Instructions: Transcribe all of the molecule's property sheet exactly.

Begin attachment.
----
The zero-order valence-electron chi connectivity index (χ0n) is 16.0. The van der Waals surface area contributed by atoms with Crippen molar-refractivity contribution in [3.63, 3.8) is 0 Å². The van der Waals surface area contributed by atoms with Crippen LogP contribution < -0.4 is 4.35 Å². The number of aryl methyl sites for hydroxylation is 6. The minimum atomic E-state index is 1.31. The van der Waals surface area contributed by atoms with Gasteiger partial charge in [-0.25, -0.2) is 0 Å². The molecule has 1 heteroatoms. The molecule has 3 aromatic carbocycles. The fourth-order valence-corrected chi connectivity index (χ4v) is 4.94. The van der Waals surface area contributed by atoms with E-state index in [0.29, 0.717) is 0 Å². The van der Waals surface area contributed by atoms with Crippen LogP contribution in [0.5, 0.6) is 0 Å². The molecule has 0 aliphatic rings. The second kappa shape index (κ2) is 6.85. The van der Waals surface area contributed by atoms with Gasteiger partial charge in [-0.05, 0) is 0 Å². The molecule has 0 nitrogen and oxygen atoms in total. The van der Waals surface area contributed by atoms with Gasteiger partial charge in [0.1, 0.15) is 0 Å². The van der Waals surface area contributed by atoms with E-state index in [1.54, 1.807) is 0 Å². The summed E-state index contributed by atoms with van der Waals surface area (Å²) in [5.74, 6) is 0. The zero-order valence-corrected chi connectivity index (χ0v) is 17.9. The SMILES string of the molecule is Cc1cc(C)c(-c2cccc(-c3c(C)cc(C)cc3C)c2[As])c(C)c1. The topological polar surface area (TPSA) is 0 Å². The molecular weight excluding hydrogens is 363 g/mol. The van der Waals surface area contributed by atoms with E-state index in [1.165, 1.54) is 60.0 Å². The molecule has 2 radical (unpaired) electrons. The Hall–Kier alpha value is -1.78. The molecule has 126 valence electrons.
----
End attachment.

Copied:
The zero-order valence-electron chi connectivity index (χ0n) is 16.0. The van der Waals surface area contributed by atoms with Crippen molar-refractivity contribution in [3.63, 3.8) is 0 Å². The van der Waals surface area contributed by atoms with Crippen LogP contribution < -0.4 is 4.35 Å². The number of aryl methyl sites for hydroxylation is 6. The minimum atomic E-state index is 1.31. The van der Waals surface area contributed by atoms with Gasteiger partial charge in [-0.25, -0.2) is 0 Å². The molecule has 1 heteroatoms. The molecule has 3 aromatic carbocycles. The fourth-order valence-corrected chi connectivity index (χ4v) is 4.94. The van der Waals surface area contributed by atoms with E-state index in [0.29, 0.717) is 0 Å². The van der Waals surface area contributed by atoms with Crippen LogP contribution in [0.5, 0.6) is 0 Å². The molecule has 0 aliphatic rings. The second kappa shape index (κ2) is 6.85. The van der Waals surface area contributed by atoms with Gasteiger partial charge in [-0.05, 0) is 0 Å². The molecule has 0 nitrogen and oxygen atoms in total. The van der Waals surface area contributed by atoms with Gasteiger partial charge in [0.1, 0.15) is 0 Å². The van der Waals surface area contributed by atoms with E-state index in [1.54, 1.807) is 0 Å². The summed E-state index contributed by atoms with van der Waals surface area (Å²) in [5.74, 6) is 0. The zero-order valence-corrected chi connectivity index (χ0v) is 17.9. The SMILES string of the molecule is Cc1cc(C)c(-c2cccc(-c3c(C)cc(C)cc3C)c2[As])c(C)c1. The topological polar surface area (TPSA) is 0 Å². The molecular weight excluding hydrogens is 363 g/mol. The van der Waals surface area contributed by atoms with E-state index in [1.165, 1.54) is 60.0 Å². The molecule has 2 radical (unpaired) electrons. The Hall–Kier alpha value is -1.78. The molecule has 126 valence electrons.